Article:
The General Assembly has amended the rule of procedure in civil cases for discovery of information about another party’s expert witness. North Rule of Civil Procedure 26(b)(4) has largely been unchanged since 1975. With the amendments made by House Bill 376, S.L. 2015-153, the rule updates the methods of disclosing and deposing experts and implements some explicit work-product-type protections. The Rule now looks more like the corresponding provisions in Federal Rule of Civil Procedure 26 (after that Rule’s own significant round of changes in 2010). The changes to North Carolina Rule 26(b)(4) apply to actions commenced on or after October 1, 2015. The rule now provides the following:
Expert witness disclosure. It appears that–“to provide openness and avoid unfair tactical advantage”–a party is now required to disclose the identity of an expert witness that it may use at trial (that is, a witness that may be used to “present evidence under Rule 702, Rule 703, or Rule 705 of the North Carolina Rules of Evidence”). It appears that the other party is no longer required to first submit formal interrogatories requesting the disclosure, but, as discussed below, that party has the option of doing so.
Written report provision. If the expert is one “retained or specifically employed to provide expert testimony in the case or one whose duties as the party’s employee regularly involve giving expert testimony,” the disclosing party has the option of submitting a written report prepared by the expert that includes: a complete statement of the witness’s opinions and the bases and reasons for them; facts the witness considered in forming the opinions; exhibits that will be used to summarize or support them; the witness’s qualifications and a list of certain publications; certain prior expert testimony by the witness; and a statement of the expert’s compensation. (This report is required under the Federal rule.) In the absence of this report, the other party may discover through interrogatories the subject matter of an expert’s expected testimony; the substance of the facts and opinions to which the expert is expected to testify; and a summary of the grounds for each opinion.
Time frames for disclosure. The rule sets default time frames for submitting written reports of experts or interrogatory responses: 90 days before trial or, for rebuttals, 30 days after the opposing party’s disclosure. These requirements may—and surely in many cases will be—altered by stipulation or court order.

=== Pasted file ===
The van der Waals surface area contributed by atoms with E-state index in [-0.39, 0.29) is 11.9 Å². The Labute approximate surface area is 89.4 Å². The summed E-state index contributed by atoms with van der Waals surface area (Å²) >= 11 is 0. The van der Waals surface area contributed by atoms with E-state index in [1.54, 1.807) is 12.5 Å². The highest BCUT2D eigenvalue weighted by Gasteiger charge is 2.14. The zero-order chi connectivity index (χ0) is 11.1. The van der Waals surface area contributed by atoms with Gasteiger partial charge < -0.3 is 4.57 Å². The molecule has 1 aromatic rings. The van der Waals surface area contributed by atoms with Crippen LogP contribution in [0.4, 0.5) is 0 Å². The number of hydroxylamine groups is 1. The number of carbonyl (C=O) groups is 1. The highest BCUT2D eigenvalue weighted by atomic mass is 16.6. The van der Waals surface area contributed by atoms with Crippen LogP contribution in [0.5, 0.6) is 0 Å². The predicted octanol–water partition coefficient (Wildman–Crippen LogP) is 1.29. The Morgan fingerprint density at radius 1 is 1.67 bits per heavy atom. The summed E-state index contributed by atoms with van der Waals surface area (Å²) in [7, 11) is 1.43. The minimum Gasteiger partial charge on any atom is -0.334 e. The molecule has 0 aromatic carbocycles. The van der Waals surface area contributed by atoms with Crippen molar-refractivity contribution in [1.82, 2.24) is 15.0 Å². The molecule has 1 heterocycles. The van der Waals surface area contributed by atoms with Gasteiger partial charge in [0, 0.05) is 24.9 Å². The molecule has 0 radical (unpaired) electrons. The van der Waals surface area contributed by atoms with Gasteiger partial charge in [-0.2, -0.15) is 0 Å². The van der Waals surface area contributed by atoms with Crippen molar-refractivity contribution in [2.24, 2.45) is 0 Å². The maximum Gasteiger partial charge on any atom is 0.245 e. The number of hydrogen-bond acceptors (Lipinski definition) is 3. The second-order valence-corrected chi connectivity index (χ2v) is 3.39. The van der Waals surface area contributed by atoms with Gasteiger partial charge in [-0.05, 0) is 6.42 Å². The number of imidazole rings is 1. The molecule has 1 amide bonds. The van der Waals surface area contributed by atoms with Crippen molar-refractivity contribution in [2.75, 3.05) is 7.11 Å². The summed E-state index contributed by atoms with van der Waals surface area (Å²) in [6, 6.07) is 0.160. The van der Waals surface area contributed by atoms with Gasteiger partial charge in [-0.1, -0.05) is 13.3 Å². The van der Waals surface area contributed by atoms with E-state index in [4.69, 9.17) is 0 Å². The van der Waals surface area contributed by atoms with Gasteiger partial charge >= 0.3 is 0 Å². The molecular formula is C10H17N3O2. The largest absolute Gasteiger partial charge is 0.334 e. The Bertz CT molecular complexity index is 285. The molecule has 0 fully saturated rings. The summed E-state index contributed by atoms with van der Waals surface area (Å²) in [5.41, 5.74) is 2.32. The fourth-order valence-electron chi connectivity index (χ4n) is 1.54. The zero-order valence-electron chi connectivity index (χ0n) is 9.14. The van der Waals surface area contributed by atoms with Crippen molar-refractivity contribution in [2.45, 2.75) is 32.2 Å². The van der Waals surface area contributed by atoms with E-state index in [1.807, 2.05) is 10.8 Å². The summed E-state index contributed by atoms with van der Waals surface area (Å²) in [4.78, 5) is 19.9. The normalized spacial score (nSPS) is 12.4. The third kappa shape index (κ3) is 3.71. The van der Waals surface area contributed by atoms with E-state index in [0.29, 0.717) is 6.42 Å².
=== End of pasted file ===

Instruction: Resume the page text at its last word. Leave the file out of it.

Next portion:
Depositions of experts without court order. Before, if a party objected to its disclosed expert being deposed, the rule permitted depositions (and “further discovery”) only upon court order. The amended rule provides that a party may proceed to depose the expert after receiving the written report or interrogatory responses. This change reflects modern practice: It is already largely routine in North Carolina civil litigation for parties to agree on tiered schedules for deposing each other’s experts. The amended rule also provides that the deposing party “shall” pay the expert a reasonable fee for time spent at the deposition (unless “manifest injustice would result” or the court orders otherwise). Before, fees for an expert’s deposition time were in the trial court’s discretion.
Certain information shielded from discovery:
Non-testifying experts. Discovery of certain information about trial-preparation experts (or “consulting” experts) is now explicitly prohibited. A party may not, through interrogatories or depositions, discover “facts known or opinions held by” these individuals who are not expected to be called as experts at trial. Exceptions are allowed as provided by Rule 35(b) (related to court-ordered examining physicians) and for “exceptional circumstances”—such as when a party has retained the expert primarily to shroud some otherwise discoverable information in that expert’s possession.
Draft expert reports. Drafts of the written report of an expert witness submitted in connection with the expert’s disclosure are protected and “not discoverable regardless of the form in which the draft is recorded.”
Communications between attorney and expert witnesses. Communications between a disclosed expert and the party’s attorney are protected from discovery, regardless of the form of the communications. As in the Federal rule, exceptions apply to communications that relate to the expert’s compensation for the study or testimony; that identify facts or data the attorney provided and the expert considered in forming the opinions; or that identify assumptions the party’s attorney provided and the expert relied on in forming the opinions.
The title of the House Bill states that it is intended to “modernize discovery of expert witnesses…in civil actions.” For those of you civil practitioners who regularly deal with expert witness discovery: I’d be interested to hear about whether—or how—these changes will affect your approach to the process.
Oh, and for those of you who’ve read the bill: If you’re wondering about that last little section amending 7A-314(d)…I’ll give you the upshot of that in my next post.